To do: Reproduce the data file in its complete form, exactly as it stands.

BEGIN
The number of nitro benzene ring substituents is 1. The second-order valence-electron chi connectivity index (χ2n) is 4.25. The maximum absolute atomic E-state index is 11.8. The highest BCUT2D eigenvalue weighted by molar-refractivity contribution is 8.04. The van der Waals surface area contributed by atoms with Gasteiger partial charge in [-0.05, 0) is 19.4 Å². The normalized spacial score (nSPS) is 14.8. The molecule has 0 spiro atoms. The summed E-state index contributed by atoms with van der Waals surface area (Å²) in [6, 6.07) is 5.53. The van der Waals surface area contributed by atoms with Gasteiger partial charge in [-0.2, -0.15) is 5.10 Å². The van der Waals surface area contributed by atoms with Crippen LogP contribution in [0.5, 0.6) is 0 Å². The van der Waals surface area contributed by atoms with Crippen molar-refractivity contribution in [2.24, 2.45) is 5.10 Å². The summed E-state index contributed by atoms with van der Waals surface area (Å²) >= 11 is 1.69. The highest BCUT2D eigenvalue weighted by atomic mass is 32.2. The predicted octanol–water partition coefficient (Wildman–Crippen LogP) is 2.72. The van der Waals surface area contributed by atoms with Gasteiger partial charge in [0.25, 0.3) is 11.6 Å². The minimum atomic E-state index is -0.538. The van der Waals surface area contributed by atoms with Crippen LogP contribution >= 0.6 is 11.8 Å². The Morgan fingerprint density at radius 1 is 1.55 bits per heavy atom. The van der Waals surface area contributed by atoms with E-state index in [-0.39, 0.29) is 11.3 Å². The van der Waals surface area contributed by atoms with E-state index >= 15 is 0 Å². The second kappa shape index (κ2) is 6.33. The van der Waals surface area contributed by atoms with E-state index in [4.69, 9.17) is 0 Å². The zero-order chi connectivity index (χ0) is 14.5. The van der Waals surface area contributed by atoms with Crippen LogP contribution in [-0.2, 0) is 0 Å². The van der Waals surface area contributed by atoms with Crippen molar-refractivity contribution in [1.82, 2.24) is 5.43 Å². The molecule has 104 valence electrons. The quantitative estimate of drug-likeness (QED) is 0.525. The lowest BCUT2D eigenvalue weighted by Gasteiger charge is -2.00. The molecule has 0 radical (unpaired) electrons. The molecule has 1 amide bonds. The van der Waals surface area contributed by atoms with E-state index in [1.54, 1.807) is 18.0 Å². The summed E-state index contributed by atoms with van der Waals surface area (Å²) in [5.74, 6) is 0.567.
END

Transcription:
The number of nitro benzene ring substituents is 1. The second-order valence-electron chi connectivity index (χ2n) is 4.25. The maximum absolute atomic E-state index is 11.8. The highest BCUT2D eigenvalue weighted by molar-refractivity contribution is 8.04. The van der Waals surface area contributed by atoms with Gasteiger partial charge in [-0.05, 0) is 19.4 Å². The normalized spacial score (nSPS) is 14.8. The molecule has 0 spiro atoms. The summed E-state index contributed by atoms with van der Waals surface area (Å²) in [6, 6.07) is 5.53. The van der Waals surface area contributed by atoms with Gasteiger partial charge in [-0.2, -0.15) is 5.10 Å². The van der Waals surface area contributed by atoms with Crippen LogP contribution in [0.5, 0.6) is 0 Å². The van der Waals surface area contributed by atoms with Crippen molar-refractivity contribution in [2.24, 2.45) is 5.10 Å². The summed E-state index contributed by atoms with van der Waals surface area (Å²) >= 11 is 1.69. The highest BCUT2D eigenvalue weighted by atomic mass is 32.2. The predicted octanol–water partition coefficient (Wildman–Crippen LogP) is 2.72. The van der Waals surface area contributed by atoms with Gasteiger partial charge in [0.25, 0.3) is 11.6 Å². The minimum atomic E-state index is -0.538. The van der Waals surface area contributed by atoms with Crippen LogP contribution >= 0.6 is 11.8 Å². The Morgan fingerprint density at radius 1 is 1.55 bits per heavy atom. The van der Waals surface area contributed by atoms with E-state index in [-0.39, 0.29) is 11.3 Å². The van der Waals surface area contributed by atoms with E-state index >= 15 is 0 Å². The second kappa shape index (κ2) is 6.33. The van der Waals surface area contributed by atoms with E-state index in [4.69, 9.17) is 0 Å². The zero-order chi connectivity index (χ0) is 14.5. The van der Waals surface area contributed by atoms with Crippen LogP contribution in [-0.2, 0) is 0 Å². The van der Waals surface area contributed by atoms with Crippen molar-refractivity contribution in [1.82, 2.24) is 5.43 Å². The molecule has 104 valence electrons. The quantitative estimate of drug-likeness (QED) is 0.525. The lowest BCUT2D eigenvalue weighted by Gasteiger charge is -2.00. The molecule has 0 radical (unpaired) electrons. The molecule has 1 amide bonds. The van der Waals surface area contributed by atoms with E-state index in [1.54, 1.807) is 18.0 Å². The summed E-state index contributed by atoms with van der Waals surface area (Å²) in [5.74, 6) is 0.567.